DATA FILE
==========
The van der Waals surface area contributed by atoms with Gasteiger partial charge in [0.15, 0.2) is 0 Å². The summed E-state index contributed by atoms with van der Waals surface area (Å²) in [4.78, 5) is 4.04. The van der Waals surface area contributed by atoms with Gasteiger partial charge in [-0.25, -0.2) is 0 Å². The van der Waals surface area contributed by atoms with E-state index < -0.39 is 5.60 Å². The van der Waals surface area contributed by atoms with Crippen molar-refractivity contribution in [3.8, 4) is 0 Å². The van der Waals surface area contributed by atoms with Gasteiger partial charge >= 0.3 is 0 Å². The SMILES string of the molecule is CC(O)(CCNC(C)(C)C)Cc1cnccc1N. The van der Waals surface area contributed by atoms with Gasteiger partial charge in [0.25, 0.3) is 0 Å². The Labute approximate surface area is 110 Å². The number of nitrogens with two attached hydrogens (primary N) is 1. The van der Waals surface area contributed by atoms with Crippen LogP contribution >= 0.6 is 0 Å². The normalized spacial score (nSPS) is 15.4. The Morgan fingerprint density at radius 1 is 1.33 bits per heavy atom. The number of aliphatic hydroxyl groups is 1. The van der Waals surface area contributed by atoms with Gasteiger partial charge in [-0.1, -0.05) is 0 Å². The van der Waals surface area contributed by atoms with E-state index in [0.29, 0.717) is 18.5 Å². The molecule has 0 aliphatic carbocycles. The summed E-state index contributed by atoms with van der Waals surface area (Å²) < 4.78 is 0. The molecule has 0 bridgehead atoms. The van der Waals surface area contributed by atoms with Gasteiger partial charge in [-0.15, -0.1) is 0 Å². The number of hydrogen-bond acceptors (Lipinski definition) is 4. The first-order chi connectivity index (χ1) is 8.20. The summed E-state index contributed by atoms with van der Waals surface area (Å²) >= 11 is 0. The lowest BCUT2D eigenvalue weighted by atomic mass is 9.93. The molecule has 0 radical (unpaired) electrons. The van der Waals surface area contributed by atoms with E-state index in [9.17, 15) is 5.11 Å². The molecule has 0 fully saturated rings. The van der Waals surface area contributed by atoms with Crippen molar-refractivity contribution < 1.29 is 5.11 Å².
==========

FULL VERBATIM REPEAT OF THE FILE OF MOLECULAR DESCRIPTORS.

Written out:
The van der Waals surface area contributed by atoms with Gasteiger partial charge in [0.15, 0.2) is 0 Å². The summed E-state index contributed by atoms with van der Waals surface area (Å²) in [4.78, 5) is 4.04. The van der Waals surface area contributed by atoms with Gasteiger partial charge in [-0.25, -0.2) is 0 Å². The van der Waals surface area contributed by atoms with E-state index < -0.39 is 5.60 Å². The van der Waals surface area contributed by atoms with Crippen molar-refractivity contribution in [3.8, 4) is 0 Å². The van der Waals surface area contributed by atoms with Gasteiger partial charge >= 0.3 is 0 Å². The SMILES string of the molecule is CC(O)(CCNC(C)(C)C)Cc1cnccc1N. The van der Waals surface area contributed by atoms with Gasteiger partial charge in [0.25, 0.3) is 0 Å². The Labute approximate surface area is 110 Å². The number of nitrogens with two attached hydrogens (primary N) is 1. The van der Waals surface area contributed by atoms with Crippen LogP contribution >= 0.6 is 0 Å². The normalized spacial score (nSPS) is 15.4. The Morgan fingerprint density at radius 1 is 1.33 bits per heavy atom. The number of aliphatic hydroxyl groups is 1. The van der Waals surface area contributed by atoms with Gasteiger partial charge in [-0.1, -0.05) is 0 Å². The van der Waals surface area contributed by atoms with E-state index in [0.29, 0.717) is 18.5 Å². The molecule has 0 aliphatic carbocycles. The summed E-state index contributed by atoms with van der Waals surface area (Å²) < 4.78 is 0. The molecule has 0 bridgehead atoms. The van der Waals surface area contributed by atoms with Gasteiger partial charge in [-0.15, -0.1) is 0 Å². The number of hydrogen-bond acceptors (Lipinski definition) is 4. The first-order chi connectivity index (χ1) is 8.20. The summed E-state index contributed by atoms with van der Waals surface area (Å²) >= 11 is 0. The lowest BCUT2D eigenvalue weighted by atomic mass is 9.93. The molecule has 0 radical (unpaired) electrons. The van der Waals surface area contributed by atoms with E-state index in [9.17, 15) is 5.11 Å². The molecule has 0 fully saturated rings. The van der Waals surface area contributed by atoms with Crippen molar-refractivity contribution < 1.29 is 5.11 Å².